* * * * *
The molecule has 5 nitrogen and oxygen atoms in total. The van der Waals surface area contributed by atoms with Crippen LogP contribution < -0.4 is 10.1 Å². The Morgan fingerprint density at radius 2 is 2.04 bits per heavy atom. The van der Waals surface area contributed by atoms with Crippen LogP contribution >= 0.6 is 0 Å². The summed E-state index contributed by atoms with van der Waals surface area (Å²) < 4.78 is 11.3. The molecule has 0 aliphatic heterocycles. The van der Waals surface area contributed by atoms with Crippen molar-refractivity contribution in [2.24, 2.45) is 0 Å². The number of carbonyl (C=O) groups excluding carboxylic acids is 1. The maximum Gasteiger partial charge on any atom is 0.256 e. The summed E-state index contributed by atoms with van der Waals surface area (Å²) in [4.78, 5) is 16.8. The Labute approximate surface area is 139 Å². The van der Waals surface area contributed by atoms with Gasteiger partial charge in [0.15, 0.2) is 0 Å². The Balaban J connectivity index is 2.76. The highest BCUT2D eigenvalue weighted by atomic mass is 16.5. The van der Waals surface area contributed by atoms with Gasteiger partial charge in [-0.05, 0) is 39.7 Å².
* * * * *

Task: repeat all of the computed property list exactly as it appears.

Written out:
The molecule has 5 nitrogen and oxygen atoms in total. The van der Waals surface area contributed by atoms with Crippen LogP contribution < -0.4 is 10.1 Å². The Morgan fingerprint density at radius 2 is 2.04 bits per heavy atom. The van der Waals surface area contributed by atoms with Crippen LogP contribution >= 0.6 is 0 Å². The summed E-state index contributed by atoms with van der Waals surface area (Å²) < 4.78 is 11.3. The molecule has 0 aliphatic heterocycles. The van der Waals surface area contributed by atoms with Crippen molar-refractivity contribution in [2.24, 2.45) is 0 Å². The number of carbonyl (C=O) groups excluding carboxylic acids is 1. The maximum Gasteiger partial charge on any atom is 0.256 e. The summed E-state index contributed by atoms with van der Waals surface area (Å²) in [4.78, 5) is 16.8. The Labute approximate surface area is 139 Å². The van der Waals surface area contributed by atoms with Gasteiger partial charge in [0.15, 0.2) is 0 Å². The Balaban J connectivity index is 2.76. The highest BCUT2D eigenvalue weighted by atomic mass is 16.5. The van der Waals surface area contributed by atoms with Gasteiger partial charge in [-0.05, 0) is 39.7 Å².